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The cuts for the main parts of the body were made along the doors, while the windshield was cut together with the frame. To make it easier to put them back together on the Empire State Building, they fitted the parts with several additional support elements. The team also built a special rolling dolly for guiding the pieces into the elevator and for reducing the time required for the entire process. Also, before shipping the parts to the Big Apple, the engineers performed three tests by transporting the parts and fitting them in containers similar in size to the Empire State Building elevators. All they had to do now was choose the date.

A night to remember

The event was scheduled for October 20, 1965 and the eight Ford engineers, dressed in white overalls, started doing their thing at 10:30 pm, after the building’s working and visiting hours were over. They unloaded the car from the truck and started cutting it to pieces in front of a few curious bystanders.

And like all great stories, something always gets messed up and doesn’t work according to plan. Despite all the planning, an error apparently slipped by and one of the parts proved to be a quarter of an inch (6.5 mm) wider than the elevators’ door. But after a few attempts and a little juggling, the piece finally fitted in and was lifted to the 86th floor. One by one, all the parts were brought up to the observation deck and the team started assembling them, despite a 37 mph (60 km/h) wind blowing and making their task more difficult. But everything was finished by 4:30 am and they even had time for a coffee before the news helicopters started arriving.

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By 11 am, the car was photographed by every reporter in town and it was once again dismembered and moved inside the building, on the same floor. It was a surprise for the 14,000 people that visited the Empire State Building that day and to many more to come, because the Mustang was displayed there for several months.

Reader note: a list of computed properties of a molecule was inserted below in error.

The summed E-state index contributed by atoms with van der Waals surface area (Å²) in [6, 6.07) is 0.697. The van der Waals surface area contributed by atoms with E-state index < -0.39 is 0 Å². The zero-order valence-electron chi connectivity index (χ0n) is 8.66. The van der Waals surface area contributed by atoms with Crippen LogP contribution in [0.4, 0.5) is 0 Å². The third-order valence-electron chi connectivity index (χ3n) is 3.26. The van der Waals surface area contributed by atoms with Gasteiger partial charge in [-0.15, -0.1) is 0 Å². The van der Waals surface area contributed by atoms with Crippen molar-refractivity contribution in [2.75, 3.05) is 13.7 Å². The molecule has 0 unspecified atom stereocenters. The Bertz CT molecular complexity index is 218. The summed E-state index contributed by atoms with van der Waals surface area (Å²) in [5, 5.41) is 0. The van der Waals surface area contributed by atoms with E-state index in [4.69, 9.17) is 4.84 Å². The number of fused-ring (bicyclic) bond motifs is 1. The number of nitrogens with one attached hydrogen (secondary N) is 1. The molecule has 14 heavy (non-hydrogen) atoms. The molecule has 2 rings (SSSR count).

Today, not many remember about the advertising stunt pulled by Ford and the Empire State Building’s management, but at the time, it was these events that contributed to the Mustang achieving the legend status it has today. It also had a great impact on sales, because only a year later, Ford sold an amazing number of 607,568 Mustangs. By March 1966, the Mustang was removed from the Empire State Building, and at that time, Ford was already celebrating the millionth unit sold.

Modern remake

In 2014, the Ford Mustang celebrated its 50th anniversary and what better way to mark this moment than to recreate one of the best advertising events in history. So Ford decided to lift a full sized Mustang on top of the Empire State Building once again, 49 years after the team of eight engineers did it for the first time.

You’d think that 50 years later, technology evolved enough to make the task easier, but Ford decided to do it the same way they did half a century ago and instead of using a helicopter to lift the car, they cut it to pieces and used the building’s elevators. However, they did take advantage of modern technology and even though the car was cut into several pieces, the vehicle that was used looked more like a car from the Transformers movies. Unlike the previous Mustang, the new one was cut into five pieces, because the car is also bigger than the first generation and the team was made of only six Ford engineers, not eight. Another difference is that this time they were able to use scale models of both the car and elevators to make sure they won’t repeat the mistakes made in the 1960s.

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More thorough planning was required because what was more difficult than the first time was that right now, Ford and its partner DST Industries, had less time for the whole thing. They had to cut, lift and assemble the car between 2 am and 8 am, the only time when the building was closed to the public. But after countless training sessions, everyone was ready and everything worked as planned, so by 8 am, the Empire State Building observation deck was opened to visitors who were able to admire the modern Ford Mustang standing in the same place where the first one made history.

(Journalist) – Vlad Balan is an automotive journalist from Eastern Europe and he has been blogging about cars, reporting from auto shows, taking interviews or test driving cars since 2007.